A case of IgG4-related disease causing aortitis
Published in the European Heart Journal Case Reports, the authors present a rare case of IgG4-related aortitis complicated with severe aortic regurgitation and multivessel coronary artery disease in a 64-year-old man with a history of atypical chest pain. The diagnosis was made performing transthoracic echocardiography, transoesophageal echocardiography, and left heart catheterization; the aortitis was an incidental finding discovered by computed tomography angiography.

Unusually, the positron emission tomography–computed tomography (PET-CT) scans did not reveal metabolic activity in the aortic wall. This last finding prompted us to exclude more aggressives arteritis (such as Horton’s disease or Takayasu arteritis); syphilis infection and other infective or autoimmune diseases were excluded with laboratory tests.

The patient underwent cardiac surgery with replacement of both the aortic valve and the ascending aorta, also performing a coronary aortic bypass graft (CABG). Despite the PET-CT scans were negative in the aortic wall, the histological specimens showed diffuse lymphoid infiltration, fibro-atheromatosis lesions, and medium-interstitial hyperplasia compatible with aortic atherosclerosis and IgG4-RD.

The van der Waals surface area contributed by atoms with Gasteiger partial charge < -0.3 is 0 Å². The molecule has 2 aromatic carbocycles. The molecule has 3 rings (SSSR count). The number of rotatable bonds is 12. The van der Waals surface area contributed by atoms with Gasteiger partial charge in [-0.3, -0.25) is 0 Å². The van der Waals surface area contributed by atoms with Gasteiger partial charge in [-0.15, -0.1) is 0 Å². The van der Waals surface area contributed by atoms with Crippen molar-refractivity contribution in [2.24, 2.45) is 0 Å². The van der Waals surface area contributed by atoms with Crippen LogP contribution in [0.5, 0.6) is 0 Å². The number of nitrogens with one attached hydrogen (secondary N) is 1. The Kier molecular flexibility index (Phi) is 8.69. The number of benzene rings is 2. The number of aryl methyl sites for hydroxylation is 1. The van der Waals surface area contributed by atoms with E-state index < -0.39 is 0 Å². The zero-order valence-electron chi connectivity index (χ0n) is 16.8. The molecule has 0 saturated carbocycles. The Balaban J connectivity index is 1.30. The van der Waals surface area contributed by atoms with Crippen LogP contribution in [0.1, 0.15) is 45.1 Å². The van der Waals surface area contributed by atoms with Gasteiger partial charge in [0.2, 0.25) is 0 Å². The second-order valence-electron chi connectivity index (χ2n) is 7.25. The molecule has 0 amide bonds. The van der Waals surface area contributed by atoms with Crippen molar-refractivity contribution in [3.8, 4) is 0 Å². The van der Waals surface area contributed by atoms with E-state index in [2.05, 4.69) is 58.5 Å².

The post-surgery course was free of complications and the patient was discharged in good clinical condition. He was referred to the Rheumatologic Department and a corticosteroid therapy has been started.

Learning points
• The growing recognition of IgG4-related systemic disease as a clinical entity underscores the importance of considering this diagnosis in patients with any type of idiopathic aortitis and aortic valve disease.

• Positron emission tomography–computed tomography scans could be negative in the disease, so histological exams are mandatory to make the diagnosis.

• Although rare, the vascular involvement in IgG4-related disease could be wide and life threatening.

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